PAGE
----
"Shields was wearing a furry brown coat," he said significantly.

"No doubt," said Blake absently.

His gaze was fixed on a curious red smear on the wall some eight feet above the ground.

"Give us a knee, sergeant," he said; and the next moment he was standing on the sergeant's bent knee, examining that smear through a powerful lens. He picked out several more bits of brown woolly stuff, and scraped a little of the smear on to a slide, and restored the lot to his pocket-book.

"I thought those two things would interest you," said the sergeant. "What do you make of them?"

"Too early to say yet," said Blake, whose face had become curiously set. "I'd like to have a look outside."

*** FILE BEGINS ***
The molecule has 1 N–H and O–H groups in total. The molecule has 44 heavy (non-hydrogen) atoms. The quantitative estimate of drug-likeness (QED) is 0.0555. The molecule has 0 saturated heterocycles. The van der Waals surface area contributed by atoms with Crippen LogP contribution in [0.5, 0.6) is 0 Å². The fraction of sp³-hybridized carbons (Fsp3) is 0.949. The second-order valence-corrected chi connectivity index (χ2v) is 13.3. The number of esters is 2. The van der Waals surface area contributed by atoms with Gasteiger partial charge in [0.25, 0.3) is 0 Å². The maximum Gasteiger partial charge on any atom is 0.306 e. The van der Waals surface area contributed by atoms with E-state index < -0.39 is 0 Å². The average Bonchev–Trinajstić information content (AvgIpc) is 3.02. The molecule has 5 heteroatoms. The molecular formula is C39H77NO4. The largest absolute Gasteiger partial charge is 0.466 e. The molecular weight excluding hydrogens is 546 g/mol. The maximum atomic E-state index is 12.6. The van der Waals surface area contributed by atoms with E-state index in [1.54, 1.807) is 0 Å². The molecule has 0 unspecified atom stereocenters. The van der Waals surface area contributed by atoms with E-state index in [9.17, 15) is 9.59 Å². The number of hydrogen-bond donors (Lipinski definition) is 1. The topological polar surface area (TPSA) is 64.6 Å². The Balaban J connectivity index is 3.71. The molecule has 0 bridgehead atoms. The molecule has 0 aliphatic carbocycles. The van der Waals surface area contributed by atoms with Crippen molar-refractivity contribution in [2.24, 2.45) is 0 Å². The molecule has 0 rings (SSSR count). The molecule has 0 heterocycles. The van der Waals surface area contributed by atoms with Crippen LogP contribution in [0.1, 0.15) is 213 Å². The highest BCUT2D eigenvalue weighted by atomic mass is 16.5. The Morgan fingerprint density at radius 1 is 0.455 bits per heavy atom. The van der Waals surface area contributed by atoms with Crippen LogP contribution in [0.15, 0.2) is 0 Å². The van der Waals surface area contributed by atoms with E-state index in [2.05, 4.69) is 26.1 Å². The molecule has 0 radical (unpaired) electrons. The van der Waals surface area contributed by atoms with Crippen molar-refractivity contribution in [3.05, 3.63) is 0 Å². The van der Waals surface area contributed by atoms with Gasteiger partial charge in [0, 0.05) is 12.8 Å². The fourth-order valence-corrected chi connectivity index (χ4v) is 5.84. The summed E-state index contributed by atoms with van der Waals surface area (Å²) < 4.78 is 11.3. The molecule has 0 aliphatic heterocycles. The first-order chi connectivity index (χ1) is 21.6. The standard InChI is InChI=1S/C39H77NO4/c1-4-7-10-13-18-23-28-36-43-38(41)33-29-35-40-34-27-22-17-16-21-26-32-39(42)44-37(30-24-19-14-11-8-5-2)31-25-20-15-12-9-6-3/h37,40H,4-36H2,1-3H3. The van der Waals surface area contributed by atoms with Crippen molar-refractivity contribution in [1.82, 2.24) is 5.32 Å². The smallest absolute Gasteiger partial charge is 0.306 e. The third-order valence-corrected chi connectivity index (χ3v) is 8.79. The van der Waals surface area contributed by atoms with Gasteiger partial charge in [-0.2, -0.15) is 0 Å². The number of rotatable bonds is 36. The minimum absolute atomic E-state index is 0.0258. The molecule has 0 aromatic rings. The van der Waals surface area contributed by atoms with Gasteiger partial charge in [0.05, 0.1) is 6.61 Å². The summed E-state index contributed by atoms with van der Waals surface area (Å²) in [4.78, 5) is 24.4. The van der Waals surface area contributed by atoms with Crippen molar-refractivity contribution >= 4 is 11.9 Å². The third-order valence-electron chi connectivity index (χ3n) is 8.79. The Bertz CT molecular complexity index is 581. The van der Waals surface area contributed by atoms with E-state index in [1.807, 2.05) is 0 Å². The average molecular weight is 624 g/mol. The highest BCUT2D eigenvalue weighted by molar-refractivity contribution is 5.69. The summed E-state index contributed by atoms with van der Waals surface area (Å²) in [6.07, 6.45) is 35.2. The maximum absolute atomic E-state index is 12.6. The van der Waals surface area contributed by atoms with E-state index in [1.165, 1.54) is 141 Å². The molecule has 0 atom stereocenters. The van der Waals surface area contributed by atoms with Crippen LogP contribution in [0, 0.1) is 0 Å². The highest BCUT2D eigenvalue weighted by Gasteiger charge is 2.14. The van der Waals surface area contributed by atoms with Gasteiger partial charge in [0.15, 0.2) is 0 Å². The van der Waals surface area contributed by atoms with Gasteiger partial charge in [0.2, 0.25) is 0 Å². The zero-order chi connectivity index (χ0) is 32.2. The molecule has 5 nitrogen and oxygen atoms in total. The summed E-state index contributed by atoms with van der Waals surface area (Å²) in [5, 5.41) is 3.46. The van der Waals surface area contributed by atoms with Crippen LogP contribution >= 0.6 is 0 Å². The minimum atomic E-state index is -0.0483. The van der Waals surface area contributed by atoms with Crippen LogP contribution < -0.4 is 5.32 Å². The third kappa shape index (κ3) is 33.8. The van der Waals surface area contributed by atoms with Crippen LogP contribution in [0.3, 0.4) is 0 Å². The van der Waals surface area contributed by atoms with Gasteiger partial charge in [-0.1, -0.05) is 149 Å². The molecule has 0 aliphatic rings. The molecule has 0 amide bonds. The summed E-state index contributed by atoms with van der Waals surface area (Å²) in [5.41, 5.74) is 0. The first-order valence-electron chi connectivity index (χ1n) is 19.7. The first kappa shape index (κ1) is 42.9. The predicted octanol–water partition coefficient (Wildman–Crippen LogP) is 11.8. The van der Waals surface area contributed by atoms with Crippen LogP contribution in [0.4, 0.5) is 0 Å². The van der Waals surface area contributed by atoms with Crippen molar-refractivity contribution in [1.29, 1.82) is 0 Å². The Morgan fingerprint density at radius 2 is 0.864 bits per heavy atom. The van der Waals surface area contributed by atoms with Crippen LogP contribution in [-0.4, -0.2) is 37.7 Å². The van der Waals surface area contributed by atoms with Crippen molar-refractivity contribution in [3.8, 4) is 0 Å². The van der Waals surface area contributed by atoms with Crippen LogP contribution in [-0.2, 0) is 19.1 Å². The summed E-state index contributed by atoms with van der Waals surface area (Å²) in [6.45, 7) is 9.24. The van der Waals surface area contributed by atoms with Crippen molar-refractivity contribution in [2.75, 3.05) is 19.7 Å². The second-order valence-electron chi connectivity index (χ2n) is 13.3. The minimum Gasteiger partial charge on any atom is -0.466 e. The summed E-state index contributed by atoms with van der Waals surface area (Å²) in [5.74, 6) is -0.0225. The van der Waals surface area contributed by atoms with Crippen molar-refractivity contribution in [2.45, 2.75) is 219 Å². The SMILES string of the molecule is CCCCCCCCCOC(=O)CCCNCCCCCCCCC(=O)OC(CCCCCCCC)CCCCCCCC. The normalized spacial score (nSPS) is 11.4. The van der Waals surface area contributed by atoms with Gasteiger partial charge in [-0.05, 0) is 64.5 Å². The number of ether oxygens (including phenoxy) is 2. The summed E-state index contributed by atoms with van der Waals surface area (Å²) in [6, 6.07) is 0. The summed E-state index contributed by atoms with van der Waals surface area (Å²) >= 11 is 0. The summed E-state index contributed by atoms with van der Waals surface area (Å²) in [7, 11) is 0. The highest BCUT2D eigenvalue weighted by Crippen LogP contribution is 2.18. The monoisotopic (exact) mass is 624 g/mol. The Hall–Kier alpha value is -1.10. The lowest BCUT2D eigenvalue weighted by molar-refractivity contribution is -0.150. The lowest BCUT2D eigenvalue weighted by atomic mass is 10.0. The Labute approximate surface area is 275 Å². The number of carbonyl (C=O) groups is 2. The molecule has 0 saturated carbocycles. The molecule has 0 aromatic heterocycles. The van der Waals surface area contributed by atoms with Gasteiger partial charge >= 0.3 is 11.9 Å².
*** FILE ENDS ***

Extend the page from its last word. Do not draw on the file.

He took the lantern and mounted the grassy slope to the roadway, stopping at every foot to examine the ground, and occasionally even to sniff at it. On reaching the top, one glance at the road, charred with traffic, was sufficient to stop him wasting time on trail-hunting there. He loaded his pipe, sat on the fence, and called to the sergeant to come up to him.

"And bring me a local man who knows the people," he called.

"Here's Dobson," said Flair, introducing an intelligent-looking constable. "He's been here for twenty years, and was born and bred here."

"Couldn't be better," said Blake, passing his pouch to Dobson.

"Now, friend Dobson, I want some information about these Shields. Who is Shields? What does he do? Who were his father and mother? And has he any relatives in the vicinity?"